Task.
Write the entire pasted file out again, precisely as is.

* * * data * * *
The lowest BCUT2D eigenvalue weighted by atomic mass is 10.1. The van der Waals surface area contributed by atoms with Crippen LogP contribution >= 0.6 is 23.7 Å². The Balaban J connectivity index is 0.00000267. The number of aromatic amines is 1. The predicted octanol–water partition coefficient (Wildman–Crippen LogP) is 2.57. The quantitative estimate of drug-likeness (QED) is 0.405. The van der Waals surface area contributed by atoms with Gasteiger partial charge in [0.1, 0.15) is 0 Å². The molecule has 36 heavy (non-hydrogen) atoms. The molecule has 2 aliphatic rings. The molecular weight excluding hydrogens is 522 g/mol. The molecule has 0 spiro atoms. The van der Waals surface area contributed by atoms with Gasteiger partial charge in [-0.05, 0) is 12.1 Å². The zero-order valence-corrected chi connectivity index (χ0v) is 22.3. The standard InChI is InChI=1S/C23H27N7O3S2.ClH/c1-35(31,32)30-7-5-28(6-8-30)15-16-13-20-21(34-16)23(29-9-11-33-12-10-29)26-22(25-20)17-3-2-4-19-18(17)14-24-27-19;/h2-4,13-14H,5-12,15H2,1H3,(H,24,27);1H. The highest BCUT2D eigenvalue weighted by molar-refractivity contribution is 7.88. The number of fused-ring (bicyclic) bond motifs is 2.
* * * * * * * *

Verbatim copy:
The lowest BCUT2D eigenvalue weighted by atomic mass is 10.1. The van der Waals surface area contributed by atoms with Crippen LogP contribution >= 0.6 is 23.7 Å². The Balaban J connectivity index is 0.00000267. The number of aromatic amines is 1. The predicted octanol–water partition coefficient (Wildman–Crippen LogP) is 2.57. The quantitative estimate of drug-likeness (QED) is 0.405. The van der Waals surface area contributed by atoms with Gasteiger partial charge in [0.1, 0.15) is 0 Å². The molecule has 36 heavy (non-hydrogen) atoms. The molecule has 2 aliphatic rings. The molecular weight excluding hydrogens is 522 g/mol. The molecule has 0 spiro atoms. The van der Waals surface area contributed by atoms with Gasteiger partial charge in [-0.05, 0) is 12.1 Å². The zero-order valence-corrected chi connectivity index (χ0v) is 22.3. The standard InChI is InChI=1S/C23H27N7O3S2.ClH/c1-35(31,32)30-7-5-28(6-8-30)15-16-13-20-21(34-16)23(29-9-11-33-12-10-29)26-22(25-20)17-3-2-4-19-18(17)14-24-27-19;/h2-4,13-14H,5-12,15H2,1H3,(H,24,27);1H. The highest BCUT2D eigenvalue weighted by molar-refractivity contribution is 7.88. The number of fused-ring (bicyclic) bond motifs is 2.